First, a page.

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Words only Long Islanders Use

LongIsland.com

Learn to speak Long Island with this glossary of terms that Long Islanders use.

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When you're from Long Island you speak a very specific dialect in a very unique accent. We love it. Below are some terms you use when you're from Long Island wihtout even thinking about it. If you want to learn to speak Long Island then commit these terms and phrases to memory.

  • Hero - Not a sub or a hoagie. It's a sandwich on a long roll. They're called heroes because they're awesome.
  • BEC - Bacon Egg Cheese. On a roll. Preferably with some combination of SPK.
  • Deli - Where you get a hero or a BEC

  • Bagel Store - Where you get a bagel (a good bagel) or a BEC
  • Soda - If you say pop then go back upstate. Speaking of….
  • Upstate - Anything just north of the Cross Bronx Expressway, really.
  • Long Island - Nassau and Suffolk. Forget what you learned in geography. The rest is not a part of Long Island.
  • Out East - Anywhere east of where you are.
  • Up Island - When you’re from Out East anywhere west of where you are.
  • The End - Montauk Point.
  • North Shore/South Shore/North Fork/South Fork - For the most part, we divide the island into quadrants. North Shore, South Shore, North Fork, South Fork. There really is no good term for the middle of the island because Middle Island is already taken.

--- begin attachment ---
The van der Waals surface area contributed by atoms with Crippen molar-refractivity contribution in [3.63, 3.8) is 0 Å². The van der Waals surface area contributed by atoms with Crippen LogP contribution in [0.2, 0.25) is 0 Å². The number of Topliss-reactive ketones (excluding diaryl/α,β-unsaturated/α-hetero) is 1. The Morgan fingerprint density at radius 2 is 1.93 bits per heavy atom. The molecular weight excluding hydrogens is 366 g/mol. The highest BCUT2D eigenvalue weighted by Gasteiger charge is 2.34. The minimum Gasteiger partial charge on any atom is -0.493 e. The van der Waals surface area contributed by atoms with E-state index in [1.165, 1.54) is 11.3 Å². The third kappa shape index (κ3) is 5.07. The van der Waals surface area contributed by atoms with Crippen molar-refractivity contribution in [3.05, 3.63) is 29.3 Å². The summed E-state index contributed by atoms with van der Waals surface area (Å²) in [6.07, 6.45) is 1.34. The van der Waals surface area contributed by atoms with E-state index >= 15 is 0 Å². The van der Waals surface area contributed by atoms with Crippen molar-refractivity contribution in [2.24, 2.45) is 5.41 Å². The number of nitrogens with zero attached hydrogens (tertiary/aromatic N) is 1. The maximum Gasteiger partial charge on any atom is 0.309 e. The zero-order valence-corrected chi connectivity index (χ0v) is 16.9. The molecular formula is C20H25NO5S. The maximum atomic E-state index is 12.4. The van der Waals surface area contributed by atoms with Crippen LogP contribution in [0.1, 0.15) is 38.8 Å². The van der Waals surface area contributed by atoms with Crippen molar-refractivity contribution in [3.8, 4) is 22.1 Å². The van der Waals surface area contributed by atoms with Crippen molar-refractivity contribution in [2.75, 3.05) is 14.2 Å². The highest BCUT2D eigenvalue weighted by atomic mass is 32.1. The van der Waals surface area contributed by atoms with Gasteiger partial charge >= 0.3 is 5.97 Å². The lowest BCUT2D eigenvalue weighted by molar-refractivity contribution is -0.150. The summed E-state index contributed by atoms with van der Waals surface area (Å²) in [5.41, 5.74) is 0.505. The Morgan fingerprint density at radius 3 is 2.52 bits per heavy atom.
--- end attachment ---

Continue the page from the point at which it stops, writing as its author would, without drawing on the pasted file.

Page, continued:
• The City - Brooklyn, Queens, Staten Island and the Bronx are also the city. But not The City, which is Manhattan.
  • Down Port - The area of the village of Port Jefferson that is by the harbor so called because you go down hill to get there from almost any direction except the water.
  • Hicksville - Sounds like a place that rednecks come from, but it’s not.

AEMoreira042281 [CC BY-SA 3.0 (https://creativecommons.org/licenses/by-sa/3.0)]

  • LIRR - It’s never the rail road or the Long Island Rail Road. You say it by the acronym: L.I.R.R. Or just the train.
  • LIE - Long Island Expressway, which is an oxymoron.
  • Citiot - City folk who invade the Hamptons and upset the locals.
  • A slice - Pizza. Usually used when you say you're "gonna grab a slice for lunch."
  • Grandma slice - Square pizza on a thin crust.
 

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